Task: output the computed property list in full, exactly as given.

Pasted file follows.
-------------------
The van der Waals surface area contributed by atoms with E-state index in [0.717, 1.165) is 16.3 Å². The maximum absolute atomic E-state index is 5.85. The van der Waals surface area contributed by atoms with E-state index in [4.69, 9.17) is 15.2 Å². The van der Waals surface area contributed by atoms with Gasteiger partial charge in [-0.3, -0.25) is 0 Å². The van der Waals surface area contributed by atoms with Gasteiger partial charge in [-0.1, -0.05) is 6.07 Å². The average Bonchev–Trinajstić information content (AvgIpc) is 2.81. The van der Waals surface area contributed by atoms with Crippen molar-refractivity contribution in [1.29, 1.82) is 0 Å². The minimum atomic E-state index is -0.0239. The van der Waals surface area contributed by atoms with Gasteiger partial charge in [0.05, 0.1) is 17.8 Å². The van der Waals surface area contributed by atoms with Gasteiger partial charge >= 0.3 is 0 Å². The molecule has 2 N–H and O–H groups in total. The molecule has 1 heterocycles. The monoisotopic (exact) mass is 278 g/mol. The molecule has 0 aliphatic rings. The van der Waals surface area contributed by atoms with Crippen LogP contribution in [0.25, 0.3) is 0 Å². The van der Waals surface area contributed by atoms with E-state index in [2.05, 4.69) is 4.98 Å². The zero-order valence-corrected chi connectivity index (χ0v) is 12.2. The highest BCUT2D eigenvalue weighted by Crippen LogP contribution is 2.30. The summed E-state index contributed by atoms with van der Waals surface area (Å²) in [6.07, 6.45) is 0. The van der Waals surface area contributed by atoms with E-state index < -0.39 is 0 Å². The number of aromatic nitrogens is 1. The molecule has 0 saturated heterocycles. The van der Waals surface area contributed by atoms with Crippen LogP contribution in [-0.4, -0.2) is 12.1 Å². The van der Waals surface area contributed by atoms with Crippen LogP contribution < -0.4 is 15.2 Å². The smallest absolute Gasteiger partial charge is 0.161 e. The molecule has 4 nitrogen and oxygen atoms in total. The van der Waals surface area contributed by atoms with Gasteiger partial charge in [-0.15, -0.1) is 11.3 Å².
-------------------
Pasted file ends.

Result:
The van der Waals surface area contributed by atoms with E-state index in [0.717, 1.165) is 16.3 Å². The maximum absolute atomic E-state index is 5.85. The van der Waals surface area contributed by atoms with E-state index in [4.69, 9.17) is 15.2 Å². The van der Waals surface area contributed by atoms with Gasteiger partial charge in [-0.3, -0.25) is 0 Å². The van der Waals surface area contributed by atoms with Gasteiger partial charge in [-0.1, -0.05) is 6.07 Å². The average Bonchev–Trinajstić information content (AvgIpc) is 2.81. The van der Waals surface area contributed by atoms with Crippen molar-refractivity contribution in [1.29, 1.82) is 0 Å². The minimum atomic E-state index is -0.0239. The van der Waals surface area contributed by atoms with Gasteiger partial charge in [0.05, 0.1) is 17.8 Å². The van der Waals surface area contributed by atoms with Gasteiger partial charge >= 0.3 is 0 Å². The molecule has 2 N–H and O–H groups in total. The molecule has 1 heterocycles. The monoisotopic (exact) mass is 278 g/mol. The molecule has 0 aliphatic rings. The van der Waals surface area contributed by atoms with Crippen LogP contribution in [0.25, 0.3) is 0 Å². The van der Waals surface area contributed by atoms with E-state index in [2.05, 4.69) is 4.98 Å². The zero-order valence-corrected chi connectivity index (χ0v) is 12.2. The highest BCUT2D eigenvalue weighted by Crippen LogP contribution is 2.30. The summed E-state index contributed by atoms with van der Waals surface area (Å²) in [6.07, 6.45) is 0. The van der Waals surface area contributed by atoms with E-state index < -0.39 is 0 Å². The number of aromatic nitrogens is 1. The molecule has 0 saturated heterocycles. The van der Waals surface area contributed by atoms with Crippen LogP contribution in [-0.4, -0.2) is 12.1 Å². The van der Waals surface area contributed by atoms with Crippen LogP contribution < -0.4 is 15.2 Å². The smallest absolute Gasteiger partial charge is 0.161 e. The molecule has 4 nitrogen and oxygen atoms in total. The van der Waals surface area contributed by atoms with Gasteiger partial charge in [-0.15, -0.1) is 11.3 Å².